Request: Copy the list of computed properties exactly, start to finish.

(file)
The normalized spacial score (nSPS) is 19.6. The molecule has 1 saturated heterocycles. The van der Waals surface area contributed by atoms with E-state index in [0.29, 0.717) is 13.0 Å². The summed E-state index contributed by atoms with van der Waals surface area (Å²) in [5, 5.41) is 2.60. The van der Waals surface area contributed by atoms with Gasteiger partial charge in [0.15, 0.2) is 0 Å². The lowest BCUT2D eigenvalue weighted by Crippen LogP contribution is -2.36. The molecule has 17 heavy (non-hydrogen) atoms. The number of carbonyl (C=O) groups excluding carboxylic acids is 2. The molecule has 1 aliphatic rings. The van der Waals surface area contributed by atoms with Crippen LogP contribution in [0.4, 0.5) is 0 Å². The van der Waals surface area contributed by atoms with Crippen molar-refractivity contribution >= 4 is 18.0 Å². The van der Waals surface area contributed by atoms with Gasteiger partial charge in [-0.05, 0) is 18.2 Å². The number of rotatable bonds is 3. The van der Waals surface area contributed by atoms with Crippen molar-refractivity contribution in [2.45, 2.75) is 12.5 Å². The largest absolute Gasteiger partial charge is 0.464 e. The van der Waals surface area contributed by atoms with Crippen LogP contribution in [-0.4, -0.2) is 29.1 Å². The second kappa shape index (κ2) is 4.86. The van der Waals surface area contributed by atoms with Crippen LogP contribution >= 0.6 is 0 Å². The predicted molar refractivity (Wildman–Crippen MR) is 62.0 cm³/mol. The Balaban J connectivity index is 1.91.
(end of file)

The normalized spacial score (nSPS) is 19.6. The molecule has 1 saturated heterocycles. The van der Waals surface area contributed by atoms with E-state index in [0.29, 0.717) is 13.0 Å². The summed E-state index contributed by atoms with van der Waals surface area (Å²) in [5, 5.41) is 2.60. The van der Waals surface area contributed by atoms with Gasteiger partial charge in [0.15, 0.2) is 0 Å². The lowest BCUT2D eigenvalue weighted by Crippen LogP contribution is -2.36. The molecule has 17 heavy (non-hydrogen) atoms. The number of carbonyl (C=O) groups excluding carboxylic acids is 2. The molecule has 1 aliphatic rings. The van der Waals surface area contributed by atoms with Crippen LogP contribution in [0.4, 0.5) is 0 Å². The van der Waals surface area contributed by atoms with Crippen molar-refractivity contribution >= 4 is 18.0 Å². The van der Waals surface area contributed by atoms with Gasteiger partial charge in [-0.05, 0) is 18.2 Å². The number of rotatable bonds is 3. The van der Waals surface area contributed by atoms with Crippen molar-refractivity contribution in [2.45, 2.75) is 12.5 Å². The largest absolute Gasteiger partial charge is 0.464 e. The van der Waals surface area contributed by atoms with Crippen LogP contribution in [-0.4, -0.2) is 29.1 Å². The second kappa shape index (κ2) is 4.86. The van der Waals surface area contributed by atoms with Crippen LogP contribution >= 0.6 is 0 Å². The predicted molar refractivity (Wildman–Crippen MR) is 62.0 cm³/mol. The Balaban J connectivity index is 1.91.